Tony Grist (poliphilo) wrote,
Tony Grist


Wilfred, Archbishop of York, founded a Benedictine Abbey at Hexham in the 670s, using stone salvaged from Roman sites. The Abbey has disappeared under later buildings but its poky little crypt survives. A Saxon crypt- this is not something one comes across every day! Some of the stone had carving on it, but Wilfred's masons didn't try to make any sense or pattern out of it but just bunged it into the wall as it came to hand. I guess if they were planning a plaster finish- as they probably were- it didn't matter what lay underneath.

The crypt held relics of St Andrew. There are two entrances: one, used by the monks, which is now blocked off, and a second, for the use of pilgrims, accessed by a trapdoor in the floor of the present church, which is only opened when there's an attendant on hand to warm visitors about the steps- which are treacherously steep and deep.

Here's Ruth, my sister-in-law, admiring some recycled Roman fancywork.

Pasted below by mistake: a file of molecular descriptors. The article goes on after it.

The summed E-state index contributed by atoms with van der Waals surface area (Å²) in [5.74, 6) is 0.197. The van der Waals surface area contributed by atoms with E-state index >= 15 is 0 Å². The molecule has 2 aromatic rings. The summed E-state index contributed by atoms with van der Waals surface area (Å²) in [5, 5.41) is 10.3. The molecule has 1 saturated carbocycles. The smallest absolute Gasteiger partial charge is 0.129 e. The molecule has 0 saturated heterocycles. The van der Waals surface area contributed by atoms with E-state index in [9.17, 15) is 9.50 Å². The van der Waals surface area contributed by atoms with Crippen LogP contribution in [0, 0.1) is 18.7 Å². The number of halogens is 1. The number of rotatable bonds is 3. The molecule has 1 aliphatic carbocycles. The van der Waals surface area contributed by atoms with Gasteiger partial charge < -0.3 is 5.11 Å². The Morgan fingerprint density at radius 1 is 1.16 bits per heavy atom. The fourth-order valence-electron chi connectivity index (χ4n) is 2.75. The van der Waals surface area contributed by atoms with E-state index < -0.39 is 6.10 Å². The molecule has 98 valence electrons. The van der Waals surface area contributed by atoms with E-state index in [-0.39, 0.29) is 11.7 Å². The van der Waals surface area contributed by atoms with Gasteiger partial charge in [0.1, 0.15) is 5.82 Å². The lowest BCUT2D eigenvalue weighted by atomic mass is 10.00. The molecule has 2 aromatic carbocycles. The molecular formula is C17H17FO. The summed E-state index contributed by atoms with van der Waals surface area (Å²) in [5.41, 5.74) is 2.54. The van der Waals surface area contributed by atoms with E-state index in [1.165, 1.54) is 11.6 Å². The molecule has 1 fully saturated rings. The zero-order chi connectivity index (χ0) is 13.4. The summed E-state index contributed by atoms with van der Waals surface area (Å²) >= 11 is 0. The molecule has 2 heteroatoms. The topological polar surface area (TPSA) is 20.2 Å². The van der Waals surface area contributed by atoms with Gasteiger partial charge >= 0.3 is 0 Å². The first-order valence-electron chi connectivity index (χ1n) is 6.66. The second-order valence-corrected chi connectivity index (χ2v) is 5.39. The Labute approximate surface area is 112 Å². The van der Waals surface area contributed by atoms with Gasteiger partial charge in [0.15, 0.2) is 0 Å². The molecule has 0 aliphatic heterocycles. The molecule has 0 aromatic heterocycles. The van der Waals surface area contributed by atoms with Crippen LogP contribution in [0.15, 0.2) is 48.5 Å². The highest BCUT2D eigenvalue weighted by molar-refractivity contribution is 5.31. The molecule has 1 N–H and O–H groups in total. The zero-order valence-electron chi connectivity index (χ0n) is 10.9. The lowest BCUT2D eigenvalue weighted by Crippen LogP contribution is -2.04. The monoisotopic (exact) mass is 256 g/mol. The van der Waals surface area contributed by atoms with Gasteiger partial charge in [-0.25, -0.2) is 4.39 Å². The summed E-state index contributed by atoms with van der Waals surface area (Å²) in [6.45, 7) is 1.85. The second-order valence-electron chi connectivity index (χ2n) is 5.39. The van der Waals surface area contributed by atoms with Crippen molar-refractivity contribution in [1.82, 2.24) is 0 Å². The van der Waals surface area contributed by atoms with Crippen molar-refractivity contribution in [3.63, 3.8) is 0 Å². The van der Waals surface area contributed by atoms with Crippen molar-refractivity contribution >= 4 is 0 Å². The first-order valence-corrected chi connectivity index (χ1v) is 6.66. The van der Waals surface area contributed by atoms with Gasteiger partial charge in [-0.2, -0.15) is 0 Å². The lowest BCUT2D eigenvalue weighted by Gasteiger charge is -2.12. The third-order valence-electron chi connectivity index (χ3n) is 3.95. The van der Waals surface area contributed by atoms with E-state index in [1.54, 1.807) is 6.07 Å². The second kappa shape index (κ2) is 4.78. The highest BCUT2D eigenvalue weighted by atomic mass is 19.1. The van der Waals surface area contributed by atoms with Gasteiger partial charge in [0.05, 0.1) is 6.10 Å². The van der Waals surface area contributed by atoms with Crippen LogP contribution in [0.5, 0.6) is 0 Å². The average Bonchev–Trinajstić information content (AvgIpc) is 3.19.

The present church is spectacular but, if you're a medieval nut like me, a bit of a disappointment. The 19th century restoration was so thorough that it was more like a rebuild- and there's hardly any stonework showing that isn't crisp and machine-cut .  By way of compensation the building houses so many antiquities and curiosities and ancient artworks that it's virtually a museum. There are Roman altars and tombstones, sections of Saxon crosses, a set of misericords, a collection of fifteenth century paintings on wood- including several panels of the Dance of Death and- most splendid of all- a group of medieval grotesques in high relief, including these critters.

The town is very pretty. There's an old gaol we didn't visit. I recommend the Chinese takeaway in the town centre.
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